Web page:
Neighborhoods

Written by William Gow 

In 1931 in the midst of the Great Depression, plans were finalized to build Union Station on the site of the original Los Angeles Chinatown. Over the next few years, Old Chinatown, as the community was known, was slowly demolished, and thousands of residents were forced to look for housing elsewhere. Barred from living or buying property in many parts of the city by restrictive housing covenants, the former residents of Chinatown had few options. Despite these limitations, over the next 15 years, Chinese Americans began to reshape the landscape of their community in Southern California, building new communities and revitalizing older ones. When all was said and done, the Chinese American community of 1945 would have little resemblance to the community that existed in 1930.

As the destruction of Old Chinatown commenced in the early 1930s, many Chinese Americans resettled in the neighborhood next to the wholesale produce market at 9th and San Pedro. This City Market Chinatown was founded in 1909 at a time when Chinese Americans still dominated much of the city’s produce business. Throughout the 1910s and 1920s, the City Market Chinatown grew into a separate smaller Chinatown west of Old Chinatown. By the 1930s, as the destruction of the old community hastened, the City Market Chinatown became the main neighborhood into which residents from Old Chinatown moved to escape the impending destruction of their old community.

The growth of City Market Chinatown in the 1930s sparked the development of another Chinese community in the vicinity of the wholesale produce market. In the neighborhood adjacent to the produce market, the availability of cheap homes created a separate bedroom community for workers of the City Market. Dubbed East Adams and situated in a racially mixed neighborhood near the corner of East Adams and San Pedro Street, this community soon became home to many of the Chinese Americans looking for single family houses. More so than Old Chinatown, East Adams was a racially mixed neighborhood where Chinese Americans intermingled with other immigrants to the city. The neighborhood became home to a number of Chinese American institutions including the Chinese Presbyterian Church, a Chinese school, a market and the CFO Gas Station. As a bedroom community for the city market, East Adams was unique among Chinese American communities of the period, and a precursor of the Chinese American suburbs that exist in Los Angeles today.

As the communities surrounding City Market Chinatown and East Adams grew, two other Chinese American communities took shape in the shadows of the newly built Union Station. One of these communities, New Chinatown, was the product of a group of Chinese American business leaders headed by Peter SooHoo. SooHoo was an American-born employee of the Department of Water and Power, who had graduated from USC. His fluency in both English and Chinese allowed him to negotiate the difficult racial terrain of pre-war Los Angeles in ways that his immigrant colleagues could not. The New Chinatown he and other community leaders opened in 1938 was in stark contrast to the dirt roads and tenement housing that characterized much of Old Chinatown. These Chinese American merchants and business leaders had a vision of creating a Chinatown that would be clean, well lit, and that could attract tourists from outside the community.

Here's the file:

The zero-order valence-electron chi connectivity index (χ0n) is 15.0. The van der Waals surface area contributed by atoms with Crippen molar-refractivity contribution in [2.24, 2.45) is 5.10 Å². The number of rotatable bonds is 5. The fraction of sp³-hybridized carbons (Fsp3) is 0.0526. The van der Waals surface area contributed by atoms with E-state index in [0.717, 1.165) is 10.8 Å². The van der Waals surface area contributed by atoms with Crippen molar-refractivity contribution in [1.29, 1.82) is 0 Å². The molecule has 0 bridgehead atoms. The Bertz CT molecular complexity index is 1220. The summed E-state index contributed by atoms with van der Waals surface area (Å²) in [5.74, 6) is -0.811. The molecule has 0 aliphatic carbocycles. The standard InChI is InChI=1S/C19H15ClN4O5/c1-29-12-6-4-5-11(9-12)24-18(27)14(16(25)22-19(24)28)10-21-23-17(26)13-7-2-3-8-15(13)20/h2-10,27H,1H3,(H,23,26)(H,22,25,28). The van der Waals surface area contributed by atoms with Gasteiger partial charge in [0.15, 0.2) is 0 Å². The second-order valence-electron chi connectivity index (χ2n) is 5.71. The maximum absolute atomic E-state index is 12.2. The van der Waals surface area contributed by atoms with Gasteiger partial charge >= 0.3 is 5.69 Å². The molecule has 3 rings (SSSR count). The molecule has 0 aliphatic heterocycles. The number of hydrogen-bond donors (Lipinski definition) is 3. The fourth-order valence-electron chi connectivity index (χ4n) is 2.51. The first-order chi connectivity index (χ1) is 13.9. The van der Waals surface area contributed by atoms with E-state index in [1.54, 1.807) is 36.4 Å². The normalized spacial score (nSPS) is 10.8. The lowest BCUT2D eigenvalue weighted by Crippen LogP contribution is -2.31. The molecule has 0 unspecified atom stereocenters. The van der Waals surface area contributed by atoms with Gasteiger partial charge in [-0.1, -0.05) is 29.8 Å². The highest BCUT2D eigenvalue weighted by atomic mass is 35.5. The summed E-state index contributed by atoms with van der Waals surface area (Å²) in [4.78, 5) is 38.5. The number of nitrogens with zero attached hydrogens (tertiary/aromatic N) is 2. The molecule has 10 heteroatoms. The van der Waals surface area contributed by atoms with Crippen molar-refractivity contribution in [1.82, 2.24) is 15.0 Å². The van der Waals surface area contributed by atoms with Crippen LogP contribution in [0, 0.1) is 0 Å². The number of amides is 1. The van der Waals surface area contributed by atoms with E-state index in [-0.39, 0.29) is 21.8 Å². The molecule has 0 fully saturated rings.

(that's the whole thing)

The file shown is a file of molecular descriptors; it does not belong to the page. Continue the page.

The other new community built near Union Station was dubbed China City. The product of Christine Sterling, the entrepreneur who had brought the city Olvera Street, China City opened the same year as New Chinatown. Featuring stores run by local Chinese, China City also attempted to capitalize on potential tourist dollars. With buildings modeled after the set of the Hollywood blockbuster the Good Earth and featuring outdoor Chinese performances and rickshaw rides, the vision of Chinese American community created by Sterling was in stark contrast to that presented by New Chinatown. Despite its movie set feel, China City provided a valuable sense of real community to the many Chinese Americans who worked there.

Over a 15-year period between 1930 and 1945, the shape and form of the Chinese American community of Los Angeles changed completely. The destruction of Old Chinatown brought about the creation of two new Chinese American communities in Los Angeles—New Chinatown and China City—as well as the growth of the new bedroom community near East Adams for the residents of City Market Chinatown. Gone was almost all of Old Chinatown and in its place were newer, far different communities. Follow the links below to learn more about the neighborhoods that comprised the Chinese American community in Los Angeles in the 1930s and 1940s. Follow the links below to read about the neighborhoods that comprised the Chinese American community in Los Angeles between 1930 and 1945.